The investiture vote for the second Orban cabinet might not take place on Monday, February 24, as previously scheduled.
Last year, the Romanian Social Democrats surprisingly lost the EP elections, the governing and the presidential election. Also in 2019, the PSD strongman Liviu Dragnea was imprisoned for corruption leaving the party without a leader. After these unexpected blows, few would have imagined that the main leftist party in Romania would continue to call the tune or at least to spoil their political adversaries’ game.
The Social Democrats still have a say in political procedures as they have held a relative majority in Parliament since 2016, the year of the latest elections. And this very majority forced the first minority Liberal government headed by Ludovic Orban to avoid parliamentary debate on some of its bills, and to eventually resort to the procedure of assuming responsibility for those respective bills. The government assumed responsibility also for the bill on reintroducing the election of mayors in two rounds, a move that proved fatal.
Worried that the new voting system might influence negatively their results at the summer local elections, the Social Democratic Party joined forces to gather all the political groups which were opposed to the bill, and dismissed the first Orban government through a motion of no confidence. Now, they are playing the majority card again to thwart the Liberals’ plans to hold early elections. The Social Democrats are set to boycott the government meeting of Monday, February 24, when the second Orban government has to receive the investiture vote.
According to the Social Democratic interim leader Marcel Ciolacu, they want to expect the decision of the Constitutional Court which is going to examine, also on Monday, the possible legal conflict between Parliament and the Presidential Administration regarding the designation of Ludovic Orban to the position of PM for a second time. The Social Democrats believe that the president defied the MPs by designating a prime minister that had just been dismissed by Parliament.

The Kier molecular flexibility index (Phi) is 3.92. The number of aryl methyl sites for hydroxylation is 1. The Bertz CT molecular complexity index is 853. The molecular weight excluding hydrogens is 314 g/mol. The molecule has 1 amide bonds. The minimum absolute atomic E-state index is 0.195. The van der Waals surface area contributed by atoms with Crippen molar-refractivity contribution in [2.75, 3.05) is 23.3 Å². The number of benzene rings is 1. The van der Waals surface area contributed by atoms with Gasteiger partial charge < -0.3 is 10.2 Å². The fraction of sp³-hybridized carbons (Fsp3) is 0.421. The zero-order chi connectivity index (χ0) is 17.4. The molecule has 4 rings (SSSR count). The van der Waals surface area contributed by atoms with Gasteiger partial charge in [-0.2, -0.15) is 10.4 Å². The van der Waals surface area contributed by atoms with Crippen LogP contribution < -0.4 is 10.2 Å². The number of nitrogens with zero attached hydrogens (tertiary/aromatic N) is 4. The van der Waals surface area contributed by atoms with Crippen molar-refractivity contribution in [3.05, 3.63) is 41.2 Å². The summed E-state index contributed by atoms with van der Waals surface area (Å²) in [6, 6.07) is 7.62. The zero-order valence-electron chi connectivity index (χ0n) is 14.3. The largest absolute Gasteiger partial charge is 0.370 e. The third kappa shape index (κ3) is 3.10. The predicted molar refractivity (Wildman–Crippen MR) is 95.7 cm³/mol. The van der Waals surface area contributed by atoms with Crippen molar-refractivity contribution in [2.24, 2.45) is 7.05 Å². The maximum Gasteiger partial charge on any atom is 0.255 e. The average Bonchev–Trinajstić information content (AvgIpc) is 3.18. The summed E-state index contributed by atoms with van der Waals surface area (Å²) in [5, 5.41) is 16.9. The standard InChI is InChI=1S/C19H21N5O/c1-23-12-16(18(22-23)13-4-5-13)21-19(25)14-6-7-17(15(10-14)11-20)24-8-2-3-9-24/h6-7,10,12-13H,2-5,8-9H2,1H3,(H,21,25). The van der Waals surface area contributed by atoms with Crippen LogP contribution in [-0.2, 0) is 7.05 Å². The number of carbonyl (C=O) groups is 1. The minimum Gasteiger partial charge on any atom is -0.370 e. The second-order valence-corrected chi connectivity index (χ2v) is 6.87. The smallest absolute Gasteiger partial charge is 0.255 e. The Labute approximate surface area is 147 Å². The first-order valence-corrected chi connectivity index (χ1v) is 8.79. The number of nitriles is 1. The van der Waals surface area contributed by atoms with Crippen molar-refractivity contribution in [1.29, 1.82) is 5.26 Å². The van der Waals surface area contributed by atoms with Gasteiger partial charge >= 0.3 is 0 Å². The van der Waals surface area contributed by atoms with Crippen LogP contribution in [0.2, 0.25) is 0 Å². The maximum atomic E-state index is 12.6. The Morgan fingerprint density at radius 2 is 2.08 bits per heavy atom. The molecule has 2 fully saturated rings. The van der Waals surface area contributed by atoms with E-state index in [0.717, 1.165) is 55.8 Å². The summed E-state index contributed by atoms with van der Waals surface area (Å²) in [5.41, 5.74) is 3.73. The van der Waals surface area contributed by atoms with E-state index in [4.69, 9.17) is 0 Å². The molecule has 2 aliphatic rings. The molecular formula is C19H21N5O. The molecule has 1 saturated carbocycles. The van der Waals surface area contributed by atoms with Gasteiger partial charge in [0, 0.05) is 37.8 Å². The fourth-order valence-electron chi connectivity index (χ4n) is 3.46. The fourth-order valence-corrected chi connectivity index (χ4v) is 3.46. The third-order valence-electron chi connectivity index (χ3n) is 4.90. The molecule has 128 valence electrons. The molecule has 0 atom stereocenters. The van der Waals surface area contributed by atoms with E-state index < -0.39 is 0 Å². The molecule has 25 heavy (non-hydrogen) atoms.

However, constitutional law experts claim that the PSD notification of the Court is ungrounded and that the president has the right to designate whomever he wants, in the absence of a party that holds an absolute majority, according to a previous ruling of the Constitutional Court. Observers are convinced that the move is another subterfuge of the Social Democrats who are doing their best to avoid observing the period of two months in which two governments should be dismissed for Parliament to be dissolved and early elections to be called.
If quorum is not achieved on Monday, the investiture vote will be postponed and thus the procedure for early elections delayed. The PSD will equally vote against the emergency decree regulating legislative elections, which brings important modifications to the vote in the Diaspora, from the voting period of 3 days to the doubling of the number of the Diaspora’s representatives in Parliament.
Cautious and attentive to the reaction of the Romanians from abroad, Marcel Ciolacu announced that all the measures targeting the Diaspora would be included in a bill initiated by his own party. Meanwhile, the Liberals are reiterating their will to call early elections, which they consider the only way to overcome the current political deadlock, since they would allow the creation of a solid center-rightist majority. The Save Romania Union is in favor of early elections, but the rest of the parliamentary parties are opposed to them, because they risk not being included in the future parliament. (translation by L. Simion)